Environmentally friendly methods for reducing indigo have been studied quite extensively, and also the use of different sugars in indigo reducing has been considered in the past. However, most studies related to reducing indigo have focused on the reduction of either synthetic indigo or natural indigo derived from plants of the genus Indigofera. Since the natural indigo always contains some impurities, it was interesting to do the examination specifically for the woad grown in Finland. The effect of different extraction methods on indigo yield has also been studied somewhat in the past, but differences in different strains of woad have been studied less.
In the comparison of different extraction methods the dyeing result and color fastness were examined in respect of the extraction time and the way leaves had been chopped. Whole unchopped leaves and a short extraction time (10 min) gave the weakest dyeing results. Chopping the leaves and increasing the extraction time to half an hour clearly improved the dyeing result. However, in addition to indigo, chopped leaves and longer extraction time also resulted in increased amount of other colorants in the dye. This could be observed from the CIELAB measuring results, where the samples dyed with this dye bath were greener and yellower than their controls. However, in laundering, these samples faded less and their colour turned bluer in color. Presumably chopping the leaves released among other things yellow flavonoids, which were then washed away from the samples in water.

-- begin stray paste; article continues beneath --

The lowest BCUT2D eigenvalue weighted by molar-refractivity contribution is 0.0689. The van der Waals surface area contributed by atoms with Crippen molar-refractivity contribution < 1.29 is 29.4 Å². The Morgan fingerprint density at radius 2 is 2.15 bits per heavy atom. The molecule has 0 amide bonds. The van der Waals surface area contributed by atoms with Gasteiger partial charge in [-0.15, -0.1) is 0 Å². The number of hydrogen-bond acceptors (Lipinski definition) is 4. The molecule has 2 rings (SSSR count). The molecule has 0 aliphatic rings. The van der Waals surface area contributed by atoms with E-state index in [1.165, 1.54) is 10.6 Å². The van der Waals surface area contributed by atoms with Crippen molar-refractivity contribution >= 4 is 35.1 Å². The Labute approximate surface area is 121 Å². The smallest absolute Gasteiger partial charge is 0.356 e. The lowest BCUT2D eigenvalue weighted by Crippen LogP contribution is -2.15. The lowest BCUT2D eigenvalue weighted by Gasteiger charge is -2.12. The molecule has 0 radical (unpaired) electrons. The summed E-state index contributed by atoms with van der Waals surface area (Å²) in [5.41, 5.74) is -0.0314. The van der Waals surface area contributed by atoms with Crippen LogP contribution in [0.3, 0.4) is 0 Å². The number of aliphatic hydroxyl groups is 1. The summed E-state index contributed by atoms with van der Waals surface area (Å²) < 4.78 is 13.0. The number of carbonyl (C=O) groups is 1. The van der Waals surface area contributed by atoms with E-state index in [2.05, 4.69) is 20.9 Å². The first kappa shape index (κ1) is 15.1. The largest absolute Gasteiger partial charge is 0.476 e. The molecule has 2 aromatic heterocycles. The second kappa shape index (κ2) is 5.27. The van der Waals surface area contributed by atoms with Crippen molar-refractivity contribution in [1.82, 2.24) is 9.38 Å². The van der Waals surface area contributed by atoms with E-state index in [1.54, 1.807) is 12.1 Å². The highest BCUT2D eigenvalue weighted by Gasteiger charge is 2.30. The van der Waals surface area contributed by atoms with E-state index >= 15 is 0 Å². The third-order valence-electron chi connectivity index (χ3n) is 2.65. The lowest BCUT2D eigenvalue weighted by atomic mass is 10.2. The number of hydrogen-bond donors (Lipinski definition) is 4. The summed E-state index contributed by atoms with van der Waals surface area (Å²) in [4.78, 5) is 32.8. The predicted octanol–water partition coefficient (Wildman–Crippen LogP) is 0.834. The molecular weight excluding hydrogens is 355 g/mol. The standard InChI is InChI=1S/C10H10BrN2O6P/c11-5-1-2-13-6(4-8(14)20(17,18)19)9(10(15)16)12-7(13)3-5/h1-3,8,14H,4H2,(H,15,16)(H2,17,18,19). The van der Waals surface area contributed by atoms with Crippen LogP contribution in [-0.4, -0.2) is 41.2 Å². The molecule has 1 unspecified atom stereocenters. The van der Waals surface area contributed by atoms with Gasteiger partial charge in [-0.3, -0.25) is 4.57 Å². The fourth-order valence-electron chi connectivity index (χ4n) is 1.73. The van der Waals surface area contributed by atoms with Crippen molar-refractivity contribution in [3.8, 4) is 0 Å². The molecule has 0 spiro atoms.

Out of the different woad strains, the strain from the 2002 row spacing and seed quantity test conducted by the MTT Agrifood Research Finland (now known as the Natural Resources Institute Finland) created the largest total color change and the darkest dyeing samples. However the dyed samples of this strain were yellower and less blue than their controls, although the differences were small and not statistically significant. Thus, it was likely that this strain contained more, not only indigo precursors but also other dyes such as yellow flavonoids. It would therefore be interesting to study the amounts of these other dyes in different strains of woad as well. It would also be a good idea to carry out further research on the comparison of strains, as the leaf material of this study could only be collected at the very end of the growing season, when the number of indigo precursors in woad leaves has already clearly decreased. From this review, it is not possible to conclude whether the strain that gave the best dyeing result initially had the most indigo precursors, or whether they only decreased from the leaves a little slower than from the other two strains. There were no differences in the laundering and abrasion resistance tests between the woad strains.